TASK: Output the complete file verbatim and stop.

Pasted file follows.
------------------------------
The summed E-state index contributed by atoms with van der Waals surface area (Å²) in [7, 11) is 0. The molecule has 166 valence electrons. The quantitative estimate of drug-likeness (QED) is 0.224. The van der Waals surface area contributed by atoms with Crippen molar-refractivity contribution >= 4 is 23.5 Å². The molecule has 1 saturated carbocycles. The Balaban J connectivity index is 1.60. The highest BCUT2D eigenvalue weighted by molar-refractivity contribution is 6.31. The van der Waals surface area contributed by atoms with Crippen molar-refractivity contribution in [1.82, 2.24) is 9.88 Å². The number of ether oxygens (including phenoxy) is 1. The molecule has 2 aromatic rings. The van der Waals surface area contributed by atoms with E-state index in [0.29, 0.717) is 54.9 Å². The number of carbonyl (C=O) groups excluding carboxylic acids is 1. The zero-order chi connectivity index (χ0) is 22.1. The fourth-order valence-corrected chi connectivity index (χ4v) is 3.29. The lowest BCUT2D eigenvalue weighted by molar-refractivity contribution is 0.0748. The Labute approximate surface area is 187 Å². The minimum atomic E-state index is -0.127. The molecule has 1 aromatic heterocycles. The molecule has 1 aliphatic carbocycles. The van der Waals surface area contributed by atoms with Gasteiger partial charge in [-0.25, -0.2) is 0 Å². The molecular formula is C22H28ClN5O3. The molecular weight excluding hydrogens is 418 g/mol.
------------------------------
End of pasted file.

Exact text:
The summed E-state index contributed by atoms with van der Waals surface area (Å²) in [7, 11) is 0. The molecule has 166 valence electrons. The quantitative estimate of drug-likeness (QED) is 0.224. The van der Waals surface area contributed by atoms with Crippen molar-refractivity contribution >= 4 is 23.5 Å². The molecule has 1 saturated carbocycles. The Balaban J connectivity index is 1.60. The highest BCUT2D eigenvalue weighted by molar-refractivity contribution is 6.31. The van der Waals surface area contributed by atoms with Crippen molar-refractivity contribution in [1.82, 2.24) is 9.88 Å². The number of ether oxygens (including phenoxy) is 1. The molecule has 2 aromatic rings. The van der Waals surface area contributed by atoms with E-state index in [0.29, 0.717) is 54.9 Å². The number of carbonyl (C=O) groups excluding carboxylic acids is 1. The zero-order chi connectivity index (χ0) is 22.1. The fourth-order valence-corrected chi connectivity index (χ4v) is 3.29. The lowest BCUT2D eigenvalue weighted by molar-refractivity contribution is 0.0748. The Labute approximate surface area is 187 Å². The minimum atomic E-state index is -0.127. The molecule has 1 aromatic heterocycles. The molecule has 1 aliphatic carbocycles. The van der Waals surface area contributed by atoms with Gasteiger partial charge in [-0.25, -0.2) is 0 Å². The molecular formula is C22H28ClN5O3. The molecular weight excluding hydrogens is 418 g/mol.